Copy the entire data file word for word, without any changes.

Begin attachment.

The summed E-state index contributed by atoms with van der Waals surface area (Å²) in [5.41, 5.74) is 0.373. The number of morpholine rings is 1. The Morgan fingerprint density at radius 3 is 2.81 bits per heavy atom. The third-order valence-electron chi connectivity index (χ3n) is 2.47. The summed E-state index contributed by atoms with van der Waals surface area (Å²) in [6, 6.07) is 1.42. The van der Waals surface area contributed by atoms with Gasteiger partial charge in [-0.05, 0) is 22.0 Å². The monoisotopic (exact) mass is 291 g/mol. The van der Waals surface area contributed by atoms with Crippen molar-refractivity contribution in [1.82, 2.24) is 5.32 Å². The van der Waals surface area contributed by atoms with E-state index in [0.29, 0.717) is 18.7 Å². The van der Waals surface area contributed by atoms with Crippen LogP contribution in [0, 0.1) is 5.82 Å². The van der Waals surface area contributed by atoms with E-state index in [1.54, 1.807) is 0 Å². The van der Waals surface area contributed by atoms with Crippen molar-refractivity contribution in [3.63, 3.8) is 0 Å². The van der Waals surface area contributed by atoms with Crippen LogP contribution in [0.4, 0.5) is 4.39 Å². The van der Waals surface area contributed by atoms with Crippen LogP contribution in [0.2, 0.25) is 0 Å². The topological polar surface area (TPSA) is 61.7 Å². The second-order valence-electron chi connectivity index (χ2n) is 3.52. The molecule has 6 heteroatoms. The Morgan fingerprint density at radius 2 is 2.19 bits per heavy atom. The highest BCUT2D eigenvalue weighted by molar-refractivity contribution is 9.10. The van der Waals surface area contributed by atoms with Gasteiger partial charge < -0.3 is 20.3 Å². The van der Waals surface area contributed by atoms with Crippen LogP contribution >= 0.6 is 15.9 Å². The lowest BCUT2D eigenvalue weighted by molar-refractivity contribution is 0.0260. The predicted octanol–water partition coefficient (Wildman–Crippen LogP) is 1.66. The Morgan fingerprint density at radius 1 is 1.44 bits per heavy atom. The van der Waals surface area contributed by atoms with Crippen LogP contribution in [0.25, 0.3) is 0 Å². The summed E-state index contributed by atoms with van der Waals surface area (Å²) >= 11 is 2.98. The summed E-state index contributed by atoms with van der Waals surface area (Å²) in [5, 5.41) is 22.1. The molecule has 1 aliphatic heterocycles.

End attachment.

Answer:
The summed E-state index contributed by atoms with van der Waals surface area (Å²) in [5.41, 5.74) is 0.373. The number of morpholine rings is 1. The Morgan fingerprint density at radius 3 is 2.81 bits per heavy atom. The third-order valence-electron chi connectivity index (χ3n) is 2.47. The summed E-state index contributed by atoms with van der Waals surface area (Å²) in [6, 6.07) is 1.42. The van der Waals surface area contributed by atoms with Gasteiger partial charge in [-0.05, 0) is 22.0 Å². The monoisotopic (exact) mass is 291 g/mol. The van der Waals surface area contributed by atoms with Crippen molar-refractivity contribution in [1.82, 2.24) is 5.32 Å². The van der Waals surface area contributed by atoms with E-state index in [0.29, 0.717) is 18.7 Å². The van der Waals surface area contributed by atoms with Crippen LogP contribution in [0, 0.1) is 5.82 Å². The van der Waals surface area contributed by atoms with E-state index in [1.54, 1.807) is 0 Å². The van der Waals surface area contributed by atoms with Crippen molar-refractivity contribution in [3.63, 3.8) is 0 Å². The van der Waals surface area contributed by atoms with Crippen LogP contribution in [0.4, 0.5) is 4.39 Å². The van der Waals surface area contributed by atoms with Crippen LogP contribution in [0.2, 0.25) is 0 Å². The topological polar surface area (TPSA) is 61.7 Å². The second-order valence-electron chi connectivity index (χ2n) is 3.52. The molecule has 6 heteroatoms. The Morgan fingerprint density at radius 2 is 2.19 bits per heavy atom. The highest BCUT2D eigenvalue weighted by molar-refractivity contribution is 9.10. The van der Waals surface area contributed by atoms with Gasteiger partial charge < -0.3 is 20.3 Å². The van der Waals surface area contributed by atoms with Crippen LogP contribution >= 0.6 is 15.9 Å². The lowest BCUT2D eigenvalue weighted by molar-refractivity contribution is 0.0260. The predicted octanol–water partition coefficient (Wildman–Crippen LogP) is 1.66. The Morgan fingerprint density at radius 1 is 1.44 bits per heavy atom. The van der Waals surface area contributed by atoms with Crippen LogP contribution in [0.25, 0.3) is 0 Å². The summed E-state index contributed by atoms with van der Waals surface area (Å²) >= 11 is 2.98. The summed E-state index contributed by atoms with van der Waals surface area (Å²) in [5, 5.41) is 22.1. The molecule has 1 aliphatic heterocycles.